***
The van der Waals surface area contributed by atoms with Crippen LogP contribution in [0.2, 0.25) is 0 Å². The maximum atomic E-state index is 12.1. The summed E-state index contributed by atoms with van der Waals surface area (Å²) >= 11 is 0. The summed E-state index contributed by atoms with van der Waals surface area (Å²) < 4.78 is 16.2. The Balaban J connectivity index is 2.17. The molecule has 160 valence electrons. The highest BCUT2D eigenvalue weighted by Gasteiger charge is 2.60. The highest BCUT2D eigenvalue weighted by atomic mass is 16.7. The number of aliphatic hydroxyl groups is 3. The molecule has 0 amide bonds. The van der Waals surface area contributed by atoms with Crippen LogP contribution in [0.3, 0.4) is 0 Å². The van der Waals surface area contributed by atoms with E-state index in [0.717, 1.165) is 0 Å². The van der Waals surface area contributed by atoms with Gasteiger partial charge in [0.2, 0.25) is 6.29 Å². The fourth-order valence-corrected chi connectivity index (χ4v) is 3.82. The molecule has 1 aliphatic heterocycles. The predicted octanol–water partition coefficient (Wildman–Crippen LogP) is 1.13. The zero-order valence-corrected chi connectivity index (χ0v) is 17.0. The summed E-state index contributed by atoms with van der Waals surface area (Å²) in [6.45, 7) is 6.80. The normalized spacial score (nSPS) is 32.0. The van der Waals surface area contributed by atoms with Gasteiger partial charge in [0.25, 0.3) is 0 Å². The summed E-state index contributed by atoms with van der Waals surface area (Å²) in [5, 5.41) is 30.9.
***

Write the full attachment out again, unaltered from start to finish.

The van der Waals surface area contributed by atoms with Crippen LogP contribution in [0.2, 0.25) is 0 Å². The maximum atomic E-state index is 12.1. The summed E-state index contributed by atoms with van der Waals surface area (Å²) >= 11 is 0. The summed E-state index contributed by atoms with van der Waals surface area (Å²) < 4.78 is 16.2. The Balaban J connectivity index is 2.17. The molecule has 160 valence electrons. The highest BCUT2D eigenvalue weighted by Gasteiger charge is 2.60. The highest BCUT2D eigenvalue weighted by atomic mass is 16.7. The number of aliphatic hydroxyl groups is 3. The molecule has 0 amide bonds. The van der Waals surface area contributed by atoms with Crippen LogP contribution in [0.3, 0.4) is 0 Å². The van der Waals surface area contributed by atoms with E-state index in [0.717, 1.165) is 0 Å². The van der Waals surface area contributed by atoms with Gasteiger partial charge in [0.2, 0.25) is 6.29 Å². The fourth-order valence-corrected chi connectivity index (χ4v) is 3.82. The molecule has 1 aliphatic heterocycles. The predicted octanol–water partition coefficient (Wildman–Crippen LogP) is 1.13. The zero-order valence-corrected chi connectivity index (χ0v) is 17.0. The summed E-state index contributed by atoms with van der Waals surface area (Å²) in [6.45, 7) is 6.80. The normalized spacial score (nSPS) is 32.0. The van der Waals surface area contributed by atoms with Gasteiger partial charge in [0.25, 0.3) is 0 Å². The summed E-state index contributed by atoms with van der Waals surface area (Å²) in [5, 5.41) is 30.9.